Monday, July 21, 2014





County OKs selection of 2 more managers

New chief public defender and chief solicitor are chosen. County manager expected to soon nominate 5 for remaining posts.


April 09. 2013 11:34PM

By - jandes@civitasmedia.com - (570) 991-6388







What’s next?

County Council will meet at 6 p.m. April 23 in the council meeting room at the county courthouse in Wilkes-Barre.



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WILKES-BARRE — Luzerne County government has two new top administrators — Chief Public Defender Steven M. Greenwald and Chief Solicitor C. David Pedri.


Ten county council members swiftly and unanimously voted Tuesday night to confirm the two division head nominations made last week by county Manager Robert Lawton.


Councilman Edward Brominski was absent for a personal reason.


Al Flora, who had been overseeing the Public Defender’s Office since 2010, was at the meeting to present his annual report but didn’t stay to witness his replacement. Flora, who had applied for the post, can continue working in the office in a non-union “assistant public defender” position at his current $52,178 salary.


Flora’s pending suit against the county, which argues more employees are need to properly represent the indigent, is slated for trial June 24. Flora’s attorneys issued a public statement Monday strongly advising the council to keep Flora in charge.


Lobbying to keep Flora spilled into the council meeting, with Kingston psychologist Ned Delaney approaching the podium during public comment to endorse Flora.


Delaney said Flora and Greenwald are both “outstanding attorneys and men of integrity,” but he said Flora initiated juvenile justice reforms after the federal corruption scandal.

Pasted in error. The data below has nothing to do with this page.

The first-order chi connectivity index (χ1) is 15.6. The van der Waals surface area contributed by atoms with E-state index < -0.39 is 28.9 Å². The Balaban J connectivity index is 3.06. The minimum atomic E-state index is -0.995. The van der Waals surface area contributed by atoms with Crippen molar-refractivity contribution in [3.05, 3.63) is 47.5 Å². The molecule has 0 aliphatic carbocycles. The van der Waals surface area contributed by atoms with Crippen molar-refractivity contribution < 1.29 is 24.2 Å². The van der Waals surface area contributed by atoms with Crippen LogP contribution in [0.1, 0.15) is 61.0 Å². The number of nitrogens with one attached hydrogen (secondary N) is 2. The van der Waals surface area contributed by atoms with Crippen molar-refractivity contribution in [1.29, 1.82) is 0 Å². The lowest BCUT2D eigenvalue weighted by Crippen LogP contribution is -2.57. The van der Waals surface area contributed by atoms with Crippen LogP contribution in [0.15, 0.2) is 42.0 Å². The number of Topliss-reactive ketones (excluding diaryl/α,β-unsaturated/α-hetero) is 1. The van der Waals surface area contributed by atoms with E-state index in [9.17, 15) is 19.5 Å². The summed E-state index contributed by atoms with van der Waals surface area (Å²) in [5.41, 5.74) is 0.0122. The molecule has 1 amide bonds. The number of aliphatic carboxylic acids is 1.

“Just as you are trying to do things differently, so has he,” Delaney said.


Lawton said Greenwald has a deep understanding of the Public Defender’s Office, where he has worked as an assistant public defender since 1994, handling a wide range of felony and misdemeanor cases.


Greenwald also has handled criminal and civil litigation in private practice since 1985, though he and Pedri will give up their private practice work when they start their new $90,000-a-year administrative positions later this month.


A Kingston resident, Greenwald said he sought the position because he has nearly two decades of experience in the office. His resume said he handled “well over” 2,500 cases as an assistant public defender, including 40 to 50 jury trials.


“I’m excited and happy to be appointed,” Greenwald said after the meeting, adding that he’d like a “smooth transition.”


Pedri, of Butler Township, worked as a county assistant district attorney and deputy district attorney for seven years, participating in more than 40 trials and attaining a 95 percent conviction rate. He also taught college courses.


“I’m honored to be appointed as the county’s first chief solicitor under home rule,” Pedri said. “I’m looking forward to serving the county.”


Council Chairman Tim McGinley told Greenwald and Pedri he believes they are both “very strong candidates.”


“You have a challenge ahead of you. I think you’re the people to step up and meet that challenge,” McGinley said.


Council confirmed the appointment of Richard M. Cardamone as budget and financial services division head last week, and Lawton plans to submit nominations for more of the five remaining home rule division heads to council before the April 23 meeting.


In other business Tuesday, council voted to authorize McGinley to meet with Charles Olah, a county audit committee member who has been using the pseudonym Therman Guamp. McGinley will attempt to find out why the citizen has been using another name and report his findings to council in two weeks.


Councilman Rick Morelli suggested council use its home rule investigatory powers for the first time to obtain the information, but a majority of his colleagues said that might not be necessary.


Councilman Stephen A. Urban also asked McGinley remove the citizen from the audit committee, saying he has been publicly misrepresenting himself.


Kingston resident Brian Shiner said the citizen volunteered to help the county and told council not to “run him through the coals” for using an alias. “Please get on with what’s important here,” Shiner said.


Morelli said he wants a straight answer on the man’s identity and believes council must set standards.


Olah, who attended Tuesday’s meeting but did not publicly speak, said he used another name because his family expressed safety concerns when he started publicly questioning county government activities years ago.


 
 
 


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